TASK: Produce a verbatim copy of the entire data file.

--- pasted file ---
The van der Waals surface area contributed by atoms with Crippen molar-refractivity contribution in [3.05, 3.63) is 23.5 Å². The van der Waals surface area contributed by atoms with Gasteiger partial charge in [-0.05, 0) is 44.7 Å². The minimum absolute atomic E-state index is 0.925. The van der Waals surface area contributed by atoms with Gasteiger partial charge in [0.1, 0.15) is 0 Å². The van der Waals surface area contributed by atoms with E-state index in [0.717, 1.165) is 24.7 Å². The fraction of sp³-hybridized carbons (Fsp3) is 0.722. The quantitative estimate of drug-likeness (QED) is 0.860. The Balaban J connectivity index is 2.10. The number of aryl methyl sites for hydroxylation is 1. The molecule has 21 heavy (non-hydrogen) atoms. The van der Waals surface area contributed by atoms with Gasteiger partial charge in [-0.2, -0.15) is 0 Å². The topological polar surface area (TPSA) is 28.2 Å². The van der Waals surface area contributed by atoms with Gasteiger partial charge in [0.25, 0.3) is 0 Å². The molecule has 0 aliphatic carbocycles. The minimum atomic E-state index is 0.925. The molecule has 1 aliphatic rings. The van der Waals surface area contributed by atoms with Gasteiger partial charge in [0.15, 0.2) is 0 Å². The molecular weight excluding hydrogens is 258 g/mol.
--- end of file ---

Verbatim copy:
The van der Waals surface area contributed by atoms with Crippen molar-refractivity contribution in [3.05, 3.63) is 23.5 Å². The van der Waals surface area contributed by atoms with Gasteiger partial charge in [-0.05, 0) is 44.7 Å². The minimum absolute atomic E-state index is 0.925. The van der Waals surface area contributed by atoms with Gasteiger partial charge in [0.1, 0.15) is 0 Å². The van der Waals surface area contributed by atoms with E-state index in [0.717, 1.165) is 24.7 Å². The fraction of sp³-hybridized carbons (Fsp3) is 0.722. The quantitative estimate of drug-likeness (QED) is 0.860. The Balaban J connectivity index is 2.10. The number of aryl methyl sites for hydroxylation is 1. The molecule has 21 heavy (non-hydrogen) atoms. The van der Waals surface area contributed by atoms with Gasteiger partial charge in [-0.2, -0.15) is 0 Å². The topological polar surface area (TPSA) is 28.2 Å². The van der Waals surface area contributed by atoms with Gasteiger partial charge in [0.25, 0.3) is 0 Å². The molecule has 0 aliphatic carbocycles. The minimum atomic E-state index is 0.925. The molecule has 1 aliphatic rings. The van der Waals surface area contributed by atoms with Gasteiger partial charge in [0.15, 0.2) is 0 Å². The molecular weight excluding hydrogens is 258 g/mol.